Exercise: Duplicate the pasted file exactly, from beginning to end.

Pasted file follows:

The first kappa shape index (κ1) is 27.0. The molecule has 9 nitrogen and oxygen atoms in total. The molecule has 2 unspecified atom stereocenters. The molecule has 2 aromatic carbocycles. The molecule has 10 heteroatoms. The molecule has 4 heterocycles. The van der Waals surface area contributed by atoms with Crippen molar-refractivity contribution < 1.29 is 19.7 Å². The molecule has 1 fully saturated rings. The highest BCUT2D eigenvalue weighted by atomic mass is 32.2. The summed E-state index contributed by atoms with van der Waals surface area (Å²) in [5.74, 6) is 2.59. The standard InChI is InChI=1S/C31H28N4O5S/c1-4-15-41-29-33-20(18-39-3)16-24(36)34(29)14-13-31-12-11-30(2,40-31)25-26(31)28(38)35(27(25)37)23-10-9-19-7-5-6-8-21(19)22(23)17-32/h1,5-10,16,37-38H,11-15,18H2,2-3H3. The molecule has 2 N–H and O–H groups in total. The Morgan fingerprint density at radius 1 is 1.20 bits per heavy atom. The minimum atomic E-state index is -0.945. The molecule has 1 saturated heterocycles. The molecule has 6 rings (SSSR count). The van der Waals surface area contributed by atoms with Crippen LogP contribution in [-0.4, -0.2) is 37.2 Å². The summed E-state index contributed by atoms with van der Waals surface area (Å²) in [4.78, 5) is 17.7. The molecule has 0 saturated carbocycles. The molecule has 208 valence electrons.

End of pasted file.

The first kappa shape index (κ1) is 27.0. The molecule has 9 nitrogen and oxygen atoms in total. The molecule has 2 unspecified atom stereocenters. The molecule has 2 aromatic carbocycles. The molecule has 10 heteroatoms. The molecule has 4 heterocycles. The van der Waals surface area contributed by atoms with Crippen molar-refractivity contribution < 1.29 is 19.7 Å². The molecule has 1 fully saturated rings. The highest BCUT2D eigenvalue weighted by atomic mass is 32.2. The summed E-state index contributed by atoms with van der Waals surface area (Å²) in [5.74, 6) is 2.59. The standard InChI is InChI=1S/C31H28N4O5S/c1-4-15-41-29-33-20(18-39-3)16-24(36)34(29)14-13-31-12-11-30(2,40-31)25-26(31)28(38)35(27(25)37)23-10-9-19-7-5-6-8-21(19)22(23)17-32/h1,5-10,16,37-38H,11-15,18H2,2-3H3. The molecule has 2 N–H and O–H groups in total. The Morgan fingerprint density at radius 1 is 1.20 bits per heavy atom. The minimum atomic E-state index is -0.945. The molecule has 1 saturated heterocycles. The molecule has 6 rings (SSSR count). The van der Waals surface area contributed by atoms with Crippen LogP contribution in [-0.4, -0.2) is 37.2 Å². The summed E-state index contributed by atoms with van der Waals surface area (Å²) in [4.78, 5) is 17.7. The molecule has 0 saturated carbocycles. The molecule has 208 valence electrons.